Baghdad: An Iraqi court on Monday sentenced a British security guard to life in jail for killing a fellow Briton and an Australian in Baghdad, the first conviction of a Western contractor since the 2003 invasion.
Danny Fitzsimons, 30, could have received the death penalty for the August 2009 shooting in the Iraqi capital's heavily-fortified Green Zone.
His lawyer said that the life sentence equated to 20 years in Iraqi law, and added that he would appeal the verdict.
"The court finds that the evidence has determined that you committed the crime of killing and injuring," said the judge, who cannot be named.
"Taking into consideration the circumstances of the crime and the fact that you are young, now you are sentenced to life in prison."
Fitzsimons, who appeared at Karkh Criminal Court wearing a black pinstripe suit with a light-blue shirt and dark striped tie, did not visibly react either when the court-appointed interpreter translated the sentence, or when he was led away to a waiting police vehicle.
"This is a very good decision, and very good result - he has been saved from death," said Fitzsimons's Iraqi lawyer Tariq Harb, speaking outside the courtroom.
"But we have to send the appeal within days and we hope to get a further reduction," he added.
Fitzsimons, a former British soldier who suffered from post-traumatic stress disorder, had insisted throughout his trial that he had acted in self-defence during an alcohol-fuelled brawl.
He told the court in west Baghdad that fellow Briton Paul McGuigan and Australian Darren Hoare had burst into his room and pinned him down before pointing an M4 rifle at his face, prompting him to use his pistol to kill them. He also wounded an Iraqi guard before being detained.
"We are greatly relieved that Danny has not been sentenced to death," Fitzsimons's step-mother Liz said in a statement published by British anti-death penalty charity Reprieve.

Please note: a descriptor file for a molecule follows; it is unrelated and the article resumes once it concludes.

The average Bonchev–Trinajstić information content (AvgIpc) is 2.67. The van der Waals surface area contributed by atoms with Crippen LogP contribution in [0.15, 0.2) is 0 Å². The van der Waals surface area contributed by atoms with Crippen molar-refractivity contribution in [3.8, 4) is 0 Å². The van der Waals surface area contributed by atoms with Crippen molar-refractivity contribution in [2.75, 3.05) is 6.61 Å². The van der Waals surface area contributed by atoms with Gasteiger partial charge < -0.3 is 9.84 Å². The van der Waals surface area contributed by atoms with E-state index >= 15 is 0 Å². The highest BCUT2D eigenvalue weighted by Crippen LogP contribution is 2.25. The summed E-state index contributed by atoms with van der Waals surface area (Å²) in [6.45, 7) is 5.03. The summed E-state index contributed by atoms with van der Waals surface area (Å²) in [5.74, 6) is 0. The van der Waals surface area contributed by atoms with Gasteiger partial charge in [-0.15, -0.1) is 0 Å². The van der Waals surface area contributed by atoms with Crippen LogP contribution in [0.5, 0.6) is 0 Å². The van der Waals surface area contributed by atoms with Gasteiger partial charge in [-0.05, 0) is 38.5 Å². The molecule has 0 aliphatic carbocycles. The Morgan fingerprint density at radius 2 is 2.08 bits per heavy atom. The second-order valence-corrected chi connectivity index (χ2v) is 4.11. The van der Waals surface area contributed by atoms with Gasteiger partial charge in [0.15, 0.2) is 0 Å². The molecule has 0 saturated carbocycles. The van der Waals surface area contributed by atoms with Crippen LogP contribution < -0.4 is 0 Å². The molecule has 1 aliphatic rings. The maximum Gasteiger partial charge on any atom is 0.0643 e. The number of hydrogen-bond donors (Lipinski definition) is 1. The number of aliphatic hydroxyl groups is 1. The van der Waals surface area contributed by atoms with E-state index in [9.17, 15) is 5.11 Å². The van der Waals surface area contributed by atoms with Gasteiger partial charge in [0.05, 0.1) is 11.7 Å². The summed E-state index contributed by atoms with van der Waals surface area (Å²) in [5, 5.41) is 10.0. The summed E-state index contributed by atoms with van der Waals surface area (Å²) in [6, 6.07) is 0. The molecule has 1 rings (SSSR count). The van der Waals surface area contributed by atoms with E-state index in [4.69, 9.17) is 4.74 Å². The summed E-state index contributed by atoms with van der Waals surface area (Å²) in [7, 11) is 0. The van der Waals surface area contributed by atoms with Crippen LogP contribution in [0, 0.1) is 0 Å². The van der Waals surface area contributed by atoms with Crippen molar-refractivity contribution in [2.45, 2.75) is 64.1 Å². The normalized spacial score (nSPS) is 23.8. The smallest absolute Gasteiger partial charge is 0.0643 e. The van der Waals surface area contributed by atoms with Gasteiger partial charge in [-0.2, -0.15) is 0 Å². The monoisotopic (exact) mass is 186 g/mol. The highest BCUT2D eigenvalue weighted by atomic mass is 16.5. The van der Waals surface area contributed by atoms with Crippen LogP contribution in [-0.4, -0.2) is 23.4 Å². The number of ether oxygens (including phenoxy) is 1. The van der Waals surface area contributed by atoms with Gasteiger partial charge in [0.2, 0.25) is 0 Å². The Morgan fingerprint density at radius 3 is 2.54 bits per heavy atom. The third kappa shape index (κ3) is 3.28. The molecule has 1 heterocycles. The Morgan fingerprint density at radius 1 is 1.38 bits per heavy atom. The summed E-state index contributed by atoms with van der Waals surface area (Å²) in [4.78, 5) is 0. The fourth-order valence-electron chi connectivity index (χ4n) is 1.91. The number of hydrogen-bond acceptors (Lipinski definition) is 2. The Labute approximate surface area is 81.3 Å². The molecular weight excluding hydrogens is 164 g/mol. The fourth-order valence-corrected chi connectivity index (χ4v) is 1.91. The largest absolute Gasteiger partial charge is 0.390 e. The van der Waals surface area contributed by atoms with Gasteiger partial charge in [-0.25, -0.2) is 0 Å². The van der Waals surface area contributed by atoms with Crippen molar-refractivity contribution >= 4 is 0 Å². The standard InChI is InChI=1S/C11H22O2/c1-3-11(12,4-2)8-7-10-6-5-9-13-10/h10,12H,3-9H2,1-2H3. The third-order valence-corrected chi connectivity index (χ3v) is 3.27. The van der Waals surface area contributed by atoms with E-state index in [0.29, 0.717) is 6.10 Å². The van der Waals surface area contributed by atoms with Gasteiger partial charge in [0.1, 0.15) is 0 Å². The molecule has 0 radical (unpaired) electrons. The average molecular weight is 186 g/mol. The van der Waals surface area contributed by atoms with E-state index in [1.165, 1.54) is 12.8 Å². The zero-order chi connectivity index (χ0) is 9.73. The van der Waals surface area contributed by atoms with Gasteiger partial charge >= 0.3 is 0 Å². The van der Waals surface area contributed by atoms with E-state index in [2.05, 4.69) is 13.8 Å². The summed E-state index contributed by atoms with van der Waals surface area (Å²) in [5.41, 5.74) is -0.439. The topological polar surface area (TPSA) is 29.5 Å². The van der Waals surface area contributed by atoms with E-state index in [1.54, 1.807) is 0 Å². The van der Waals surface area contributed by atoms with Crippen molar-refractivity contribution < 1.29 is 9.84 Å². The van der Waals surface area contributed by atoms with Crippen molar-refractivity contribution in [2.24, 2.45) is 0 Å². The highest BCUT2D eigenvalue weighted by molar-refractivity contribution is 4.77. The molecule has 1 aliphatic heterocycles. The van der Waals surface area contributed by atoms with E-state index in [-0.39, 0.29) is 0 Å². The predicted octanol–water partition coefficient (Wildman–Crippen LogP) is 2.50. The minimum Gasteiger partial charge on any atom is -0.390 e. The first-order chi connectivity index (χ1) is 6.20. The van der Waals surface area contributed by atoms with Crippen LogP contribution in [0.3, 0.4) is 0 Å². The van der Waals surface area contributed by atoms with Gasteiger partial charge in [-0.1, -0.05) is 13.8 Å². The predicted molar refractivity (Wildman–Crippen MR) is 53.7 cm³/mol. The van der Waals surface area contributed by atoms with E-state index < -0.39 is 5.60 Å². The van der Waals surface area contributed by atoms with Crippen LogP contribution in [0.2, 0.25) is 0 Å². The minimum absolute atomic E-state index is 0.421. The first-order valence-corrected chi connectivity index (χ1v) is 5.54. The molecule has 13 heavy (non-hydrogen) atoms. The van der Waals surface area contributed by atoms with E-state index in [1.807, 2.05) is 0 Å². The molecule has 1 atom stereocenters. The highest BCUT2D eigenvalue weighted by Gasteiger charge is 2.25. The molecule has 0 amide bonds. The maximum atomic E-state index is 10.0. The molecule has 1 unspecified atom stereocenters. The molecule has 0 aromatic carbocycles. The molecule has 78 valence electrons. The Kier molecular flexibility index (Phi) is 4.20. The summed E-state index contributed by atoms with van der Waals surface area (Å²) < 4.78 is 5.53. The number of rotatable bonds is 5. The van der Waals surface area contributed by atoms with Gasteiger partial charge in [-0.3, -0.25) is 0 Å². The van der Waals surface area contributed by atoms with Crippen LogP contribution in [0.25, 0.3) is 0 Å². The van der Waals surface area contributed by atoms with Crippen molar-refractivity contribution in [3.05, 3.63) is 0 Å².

"We now beseech the Iraqi authorities and the British government to show proper regard for Danny's fragile mental state and ensure his welfare and safety when he is transferred to a prison outside the Green Zone."
The wounded Iraqi's lawyer, Salam Abdul Karim, expressed disappointment that Fitzsimons did not receive the death penalty.
"I am disappointed, I had been hoping he would get the most extreme punishment," Abdulkarim told AFP outside the courthouse.
"He killed two people and tried to kill a third - this is an ugly crime.
"In Iraqi law, in my experience, he should have been sentenced to death. Maybe the court wanted to avoid problems with Britain, or maybe they wanted to give a sentence that was compatible with British law," he added,
alluding to Britain's opposition to the death penalty.
A meeting between Fitzsimons's family and British foreign ministry officials in London was also due to take place on Monday, to discuss the possibility of the defendant serving his sentence in Britain.
The verdict had originally been due earlier this month but was postponed after the judge sought clarification regarding a psychiatric report on Fitzsimons, which said he suffered from post-traumatic stress disorder but added that he was aware of his actions and their consequences.
Fitzsimons was the first Westerner to be tried in Iraq since the US-led invasion of 2003.
Foreign security contractors had not been subject to Iraqi law until the beginning of 2009, when a security agreement between the United States and Iraq lifted their immunity.